Published online by Cambridge University Press: 24 May 2010
Public finance matters. It matters for sustained economic growth. It matters for economic stability. It matters for the distribution of income and wealth. It matters for the delivery of such basic services as education and health. It matters for political stability. These statements are as true in China as in any country. What differentiates China from other countries is not that its development is magically unrelated to what its public sector does and how it is financed but rather that the key to its public finance system lies in intergovernmental fiscal relations.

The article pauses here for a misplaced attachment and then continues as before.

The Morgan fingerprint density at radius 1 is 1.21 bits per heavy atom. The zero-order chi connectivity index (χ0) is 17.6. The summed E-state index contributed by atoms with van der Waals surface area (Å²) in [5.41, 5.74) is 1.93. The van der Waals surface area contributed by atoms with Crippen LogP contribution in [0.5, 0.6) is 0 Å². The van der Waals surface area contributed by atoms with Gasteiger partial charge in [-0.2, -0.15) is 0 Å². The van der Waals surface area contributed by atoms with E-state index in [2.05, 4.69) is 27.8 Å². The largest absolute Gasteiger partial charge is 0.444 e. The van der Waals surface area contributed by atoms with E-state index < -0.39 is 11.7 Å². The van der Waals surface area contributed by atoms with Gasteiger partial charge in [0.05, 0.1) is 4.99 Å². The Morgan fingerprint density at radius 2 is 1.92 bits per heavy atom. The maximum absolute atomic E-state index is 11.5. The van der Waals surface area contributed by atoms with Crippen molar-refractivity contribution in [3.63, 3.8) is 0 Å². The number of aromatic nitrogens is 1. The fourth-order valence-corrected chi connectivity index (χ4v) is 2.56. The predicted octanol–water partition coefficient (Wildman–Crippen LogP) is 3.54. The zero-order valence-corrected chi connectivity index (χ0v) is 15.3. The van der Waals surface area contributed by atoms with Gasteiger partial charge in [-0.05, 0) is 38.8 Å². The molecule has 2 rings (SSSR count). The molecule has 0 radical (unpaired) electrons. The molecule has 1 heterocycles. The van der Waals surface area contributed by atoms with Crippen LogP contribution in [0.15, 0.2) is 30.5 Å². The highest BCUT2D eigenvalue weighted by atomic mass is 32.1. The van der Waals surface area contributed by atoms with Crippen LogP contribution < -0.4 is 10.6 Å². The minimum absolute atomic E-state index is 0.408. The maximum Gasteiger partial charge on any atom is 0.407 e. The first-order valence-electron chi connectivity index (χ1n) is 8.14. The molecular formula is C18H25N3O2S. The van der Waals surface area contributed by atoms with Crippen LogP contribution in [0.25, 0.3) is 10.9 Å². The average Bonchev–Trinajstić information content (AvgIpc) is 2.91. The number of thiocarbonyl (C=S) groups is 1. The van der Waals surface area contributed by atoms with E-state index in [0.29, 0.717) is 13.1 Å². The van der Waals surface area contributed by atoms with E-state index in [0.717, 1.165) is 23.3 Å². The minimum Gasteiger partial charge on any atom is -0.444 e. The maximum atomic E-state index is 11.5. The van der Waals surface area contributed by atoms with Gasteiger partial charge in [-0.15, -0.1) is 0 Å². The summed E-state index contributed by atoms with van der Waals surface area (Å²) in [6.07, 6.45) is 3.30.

Unless China begins to tackle more systematically the serious problems that have emerged in the finances of its various levels of subnational government, the problems to which the present unsatisfactory system give rise will over time increasingly distort resource allocation, increase distributional tensions, and in all likelihood slow down the impressive recent growth of the Chinese economy. These statements may seem strong but as we show in this chapter, the evidence on hand – although far from fully satisfactory, given the lack of solid and reliable information on the size and nature of China's real fiscal system – is consistent with this pessimistic reading. China's fiscal and – in time – economic future rests, to a greater extent than generally seems to be understood, on the success achieved in strengthening and extending recent ad hoc reforms to key aspects of its fiscal system within a more consistent and purposive framework.